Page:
The money supply in Canada and the United States is substantially increasing, leading some to believe higher inflation will inevitably follow.
The Bank of Canada tripled its balance sheet between early March and end of April 2020 as federal responses to the pandemic created large deficits. This increased the money supply of cash and chequing deposits by 30 percent, an amount much higher than the typical 7 percent annual increase of recent years.
Conventional economics suggests inflation must follow, according to Philip Cross, senior fellow at the Macdonald-Laurier Institute.
“We were all brought up to believe in that Milton Friedman quote that ‘Inflation is always and everywhere a monetary phenomenon.’ So when the money supply is increasing that fast, you sit up and take notice,” Cross said in an interview.
“The money supply is increasing sharply in both Canada and the U.S. So those people who still believe in the quantity theory, who think that the money supply is the major determinant of inflation, they’ve got something to worry about.”
The quantity theory of money holds that the money supply multiplied by the speed at which it is spent equals the average price level multiplied by the volume of transactions in the economy. Put simply, more money supply results in more inflation if other factors are constant, because more money circulating in the economy means more consumer demand and spending, thus driving up prices.
The reason more money has not sparked much inflation so far is that pandemic measures have hindered normal spending. Even so, some commodity prices have spiked in recent months.
William Robson, president and CEO of the C.D. Howe Institute, is watching the numbers carefully.
“I used to write regularly on this stuff because the Canadian money aggregates did seem to have really interesting abilities to predict changes in the economy and changes in inflation,” Robson told The Epoch Times.
This money supply has risen according to all measurements.
“So that tells you that inflation expectations have picked up quite a little bit. Bond investors are beginning to get a bit more nervous about inflation,” he said.
“If interest rates go up, and we continue to see this kind of growth rate, that would be one of the things that would make my eyebrows go up. And I’d start to think, OK, maybe the inflation rate over the next year, 18 months, two years is going to be higher than what I was expecting before.”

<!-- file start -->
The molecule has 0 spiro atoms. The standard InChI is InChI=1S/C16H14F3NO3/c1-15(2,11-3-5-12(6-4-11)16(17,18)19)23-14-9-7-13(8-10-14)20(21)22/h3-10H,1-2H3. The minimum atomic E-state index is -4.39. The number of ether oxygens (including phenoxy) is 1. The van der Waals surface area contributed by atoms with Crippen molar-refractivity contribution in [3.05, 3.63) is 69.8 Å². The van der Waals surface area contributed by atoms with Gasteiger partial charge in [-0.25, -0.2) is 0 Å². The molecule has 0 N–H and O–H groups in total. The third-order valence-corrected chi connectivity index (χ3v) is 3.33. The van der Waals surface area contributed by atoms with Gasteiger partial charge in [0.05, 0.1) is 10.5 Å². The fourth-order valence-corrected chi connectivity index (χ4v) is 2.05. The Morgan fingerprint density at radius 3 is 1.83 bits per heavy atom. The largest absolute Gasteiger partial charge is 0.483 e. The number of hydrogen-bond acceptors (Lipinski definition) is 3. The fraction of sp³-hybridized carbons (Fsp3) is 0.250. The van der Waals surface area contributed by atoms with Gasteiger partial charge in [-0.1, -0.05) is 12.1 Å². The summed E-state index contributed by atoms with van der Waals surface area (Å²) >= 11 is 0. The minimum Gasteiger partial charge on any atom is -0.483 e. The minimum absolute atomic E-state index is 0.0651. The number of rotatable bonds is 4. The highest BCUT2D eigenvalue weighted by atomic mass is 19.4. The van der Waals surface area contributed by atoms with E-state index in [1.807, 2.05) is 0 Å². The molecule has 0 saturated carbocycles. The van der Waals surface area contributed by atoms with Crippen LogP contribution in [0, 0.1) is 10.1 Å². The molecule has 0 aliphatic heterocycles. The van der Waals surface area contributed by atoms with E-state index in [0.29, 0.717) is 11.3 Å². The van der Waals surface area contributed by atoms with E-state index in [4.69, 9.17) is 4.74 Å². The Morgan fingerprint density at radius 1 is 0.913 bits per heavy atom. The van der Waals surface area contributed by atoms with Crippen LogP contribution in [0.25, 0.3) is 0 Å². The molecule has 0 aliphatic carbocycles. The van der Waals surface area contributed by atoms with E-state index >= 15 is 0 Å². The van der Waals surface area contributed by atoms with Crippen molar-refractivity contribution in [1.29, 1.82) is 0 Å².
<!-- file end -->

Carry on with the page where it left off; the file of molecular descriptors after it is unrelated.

Even now, the price of lumber “is just insane,” he said, and the cost of other products will rise when the post-pandemic economy opens up.
“We’re going to see a lot of spending, and it’s going to feel great. But at the same time, it’s going to reveal that the productive capacity of the economy has been damaged by COVID and by all the stresses in supply chains in ways it’s going to be really hard to satisfy all that spending. So I am concerned about inflation.”
Robson believes the Bank of Canada may feel pressure from the federal government to keep interest rates lower for longer than it should, but that won’t be the only consideration.
“It’s a very complicated discussion necessarily, and it’s not hard to imagine that if you’re really feeling a lot of pressure from people who are saying, ‘Well if the exchange rate goes down, how are we going to compete? How are we going to sell into the United States, how are we going to compete with the Chinese?’” he said.
“If they’re worried that the housing market might suddenly collapse, that might be a disincentive to do anything really dramatic by way of raising interest rates.”
Ian Lee, professor of business management at Carleton University, says low interest rates can’t last.
“When somebody says interest rates are going to remain at this unprecedented really low level never seen before in human history, I’m saying, ‘Well, if it’s unprecedented, how on earth can they remain there?’”
Lee recalls being a mortgage broker in the 1970s as experts claimed interest rates could not rise any higher—only to see them do so year after year. Now he doubts experts who insist the opposite.
“There’s no allowance there for uncertainty, and when you’re dealing with these kinds of macroeconomic variables, I think one needs some skepticism.”
Higher mortgage rates would hurt those in the overheated Vancouver and Toronto regions, he said. However, nearly half of Canadian homeowners no longer carry mortgages, and record-high Canadian debt loads also deserve perspective.
“Our gross assets that we individuals in Canada own is [far more than] that famous $2 trillion of debt that everybody focuses on in the media and tears out their hair over.”